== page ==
In Walking on Water, Madeleine L’Engle writes:
To serve should be a privilege, and it is to our shame that we tend to think of it as a burden, something to do if you’re not fit for anything better or higher.
Later in the same chapter:
When the artist is truly the servant of the work, the work is better than the artist.
When I think about a muse or my creativity or whatever you want to call that within each of us, I wonder about why it is that humans are drive to art of one form or another. I’ve read several different theories from several different people, but I won’t review all of those here. After thinking about it for many years, I realize for me it’s in response to how I experience my life.
A friend and I talked at lunch a couple of weeks ago about the content guidelines for some Christian publishing houses. I told my friend that I didn’t strive to teach some universal truth, I just wanted to entertain with my writing.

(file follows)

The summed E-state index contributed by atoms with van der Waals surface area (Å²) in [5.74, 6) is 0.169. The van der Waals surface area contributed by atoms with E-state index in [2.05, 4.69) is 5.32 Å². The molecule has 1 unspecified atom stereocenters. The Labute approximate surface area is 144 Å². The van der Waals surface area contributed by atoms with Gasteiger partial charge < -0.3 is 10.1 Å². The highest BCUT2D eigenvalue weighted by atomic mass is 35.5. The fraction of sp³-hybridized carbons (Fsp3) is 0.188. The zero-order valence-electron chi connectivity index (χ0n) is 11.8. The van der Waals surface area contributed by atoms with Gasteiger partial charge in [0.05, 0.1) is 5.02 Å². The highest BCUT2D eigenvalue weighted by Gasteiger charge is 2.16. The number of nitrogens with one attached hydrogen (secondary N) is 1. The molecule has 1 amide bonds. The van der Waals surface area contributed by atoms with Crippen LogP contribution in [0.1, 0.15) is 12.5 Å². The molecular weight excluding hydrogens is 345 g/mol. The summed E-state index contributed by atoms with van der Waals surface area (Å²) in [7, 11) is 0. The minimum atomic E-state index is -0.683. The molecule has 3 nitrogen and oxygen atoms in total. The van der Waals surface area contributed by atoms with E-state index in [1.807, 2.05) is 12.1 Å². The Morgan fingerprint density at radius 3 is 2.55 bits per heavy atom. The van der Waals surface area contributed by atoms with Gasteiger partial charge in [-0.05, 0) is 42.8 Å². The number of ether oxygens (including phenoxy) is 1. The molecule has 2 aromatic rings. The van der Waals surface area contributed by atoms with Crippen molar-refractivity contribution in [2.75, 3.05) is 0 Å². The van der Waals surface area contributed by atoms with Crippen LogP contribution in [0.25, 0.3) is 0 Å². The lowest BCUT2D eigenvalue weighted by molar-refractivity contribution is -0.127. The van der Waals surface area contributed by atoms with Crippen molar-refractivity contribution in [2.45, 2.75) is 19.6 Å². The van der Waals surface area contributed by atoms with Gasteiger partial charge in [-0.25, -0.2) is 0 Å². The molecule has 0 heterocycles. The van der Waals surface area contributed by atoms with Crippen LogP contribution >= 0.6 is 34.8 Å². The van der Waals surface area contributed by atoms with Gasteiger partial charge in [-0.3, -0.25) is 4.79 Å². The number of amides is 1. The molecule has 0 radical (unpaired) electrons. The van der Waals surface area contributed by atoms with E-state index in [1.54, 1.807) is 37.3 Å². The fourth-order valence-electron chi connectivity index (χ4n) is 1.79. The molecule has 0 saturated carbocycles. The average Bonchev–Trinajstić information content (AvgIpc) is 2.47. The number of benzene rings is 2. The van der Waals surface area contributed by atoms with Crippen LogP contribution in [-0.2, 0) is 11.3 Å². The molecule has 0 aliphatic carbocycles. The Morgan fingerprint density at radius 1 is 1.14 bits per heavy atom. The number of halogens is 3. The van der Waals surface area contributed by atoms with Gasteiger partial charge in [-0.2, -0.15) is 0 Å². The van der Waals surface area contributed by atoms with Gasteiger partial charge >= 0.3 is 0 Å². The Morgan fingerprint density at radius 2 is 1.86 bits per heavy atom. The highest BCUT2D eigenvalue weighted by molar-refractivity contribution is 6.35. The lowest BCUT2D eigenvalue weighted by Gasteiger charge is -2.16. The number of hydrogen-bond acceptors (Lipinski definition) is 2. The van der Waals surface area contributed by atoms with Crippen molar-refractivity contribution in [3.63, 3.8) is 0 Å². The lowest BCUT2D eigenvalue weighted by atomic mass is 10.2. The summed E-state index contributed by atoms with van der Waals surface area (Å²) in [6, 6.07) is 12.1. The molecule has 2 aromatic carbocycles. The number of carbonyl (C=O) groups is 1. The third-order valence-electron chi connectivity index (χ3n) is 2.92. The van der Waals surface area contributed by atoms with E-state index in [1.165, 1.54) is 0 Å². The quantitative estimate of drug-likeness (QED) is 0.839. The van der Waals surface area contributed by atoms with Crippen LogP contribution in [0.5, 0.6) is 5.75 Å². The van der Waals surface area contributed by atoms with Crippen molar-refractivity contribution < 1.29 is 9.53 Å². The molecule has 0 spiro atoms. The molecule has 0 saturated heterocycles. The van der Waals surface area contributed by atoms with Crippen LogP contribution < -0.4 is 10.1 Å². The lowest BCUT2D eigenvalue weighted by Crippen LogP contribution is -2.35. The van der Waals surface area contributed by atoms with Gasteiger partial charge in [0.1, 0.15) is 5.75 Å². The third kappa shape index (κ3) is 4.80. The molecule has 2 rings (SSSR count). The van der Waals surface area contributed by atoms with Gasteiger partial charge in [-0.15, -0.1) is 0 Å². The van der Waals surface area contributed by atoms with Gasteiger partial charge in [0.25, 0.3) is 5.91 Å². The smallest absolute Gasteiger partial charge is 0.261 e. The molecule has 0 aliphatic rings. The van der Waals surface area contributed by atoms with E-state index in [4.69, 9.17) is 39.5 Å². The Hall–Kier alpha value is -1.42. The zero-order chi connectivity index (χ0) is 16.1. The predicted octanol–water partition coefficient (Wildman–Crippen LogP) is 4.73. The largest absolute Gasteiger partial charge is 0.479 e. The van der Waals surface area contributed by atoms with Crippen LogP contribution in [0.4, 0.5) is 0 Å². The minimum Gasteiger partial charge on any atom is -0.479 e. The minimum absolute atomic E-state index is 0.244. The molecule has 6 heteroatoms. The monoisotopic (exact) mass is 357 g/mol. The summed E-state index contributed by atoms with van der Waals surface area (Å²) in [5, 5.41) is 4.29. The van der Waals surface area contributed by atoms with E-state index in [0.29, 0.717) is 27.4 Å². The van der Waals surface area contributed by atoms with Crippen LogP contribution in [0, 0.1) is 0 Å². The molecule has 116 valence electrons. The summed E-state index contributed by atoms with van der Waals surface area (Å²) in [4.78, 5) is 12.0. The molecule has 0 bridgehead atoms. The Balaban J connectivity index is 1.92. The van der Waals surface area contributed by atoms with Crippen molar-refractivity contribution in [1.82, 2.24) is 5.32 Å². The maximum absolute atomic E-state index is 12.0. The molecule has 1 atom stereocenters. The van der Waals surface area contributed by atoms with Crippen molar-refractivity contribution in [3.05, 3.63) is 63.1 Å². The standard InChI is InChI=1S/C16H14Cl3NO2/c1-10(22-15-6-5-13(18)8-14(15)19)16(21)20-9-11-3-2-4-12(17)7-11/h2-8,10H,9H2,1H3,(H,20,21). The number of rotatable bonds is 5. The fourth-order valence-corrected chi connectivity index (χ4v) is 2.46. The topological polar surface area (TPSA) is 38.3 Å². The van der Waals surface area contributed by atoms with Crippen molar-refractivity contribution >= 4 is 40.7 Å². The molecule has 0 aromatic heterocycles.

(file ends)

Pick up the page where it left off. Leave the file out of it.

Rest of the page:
I realize this is not the whole truth. Of course, I want to entertain, but I want something more. I want to touch something deep and human within a reader. I want to connect with another human being who will respond to my stories whether it’s with “Yeah, she gets it.” or with “She’s an idiot and has no clue.”
I want to be able to do as Ms. L’Engle says and serve the work.
2 thoughts on “Contemplations of Purpose”
Good observation. I waffle every day between “I don’t care, I’m doing this for me” and “I really hope someone connects with this writing”.
I read an article from my writing friend David Teems and he talks about excellence as part of your formula for writing, and that it’s all God’s anyway. His article is titled “The Duty of Poets” was reposted in Transparent Magazine, and while it’s a bit long for our attention spans, his logic is sound. http://www.transparentchristianmagazine.com/2008/09/25/the-duty-of-poets/
Thanks for your thoughts!
Jason, that’s a great article by your friend. He definitely “gets” it. It’s hard, some days, to reconcile the desire to honor God and the desire to just provide a couple of hours of escape for a reader. Honestly I don’t think they’re mutually exclusive, but for me it’s a fine balancing act.
Thanks for your comments and for sharing the link to your friend’s article.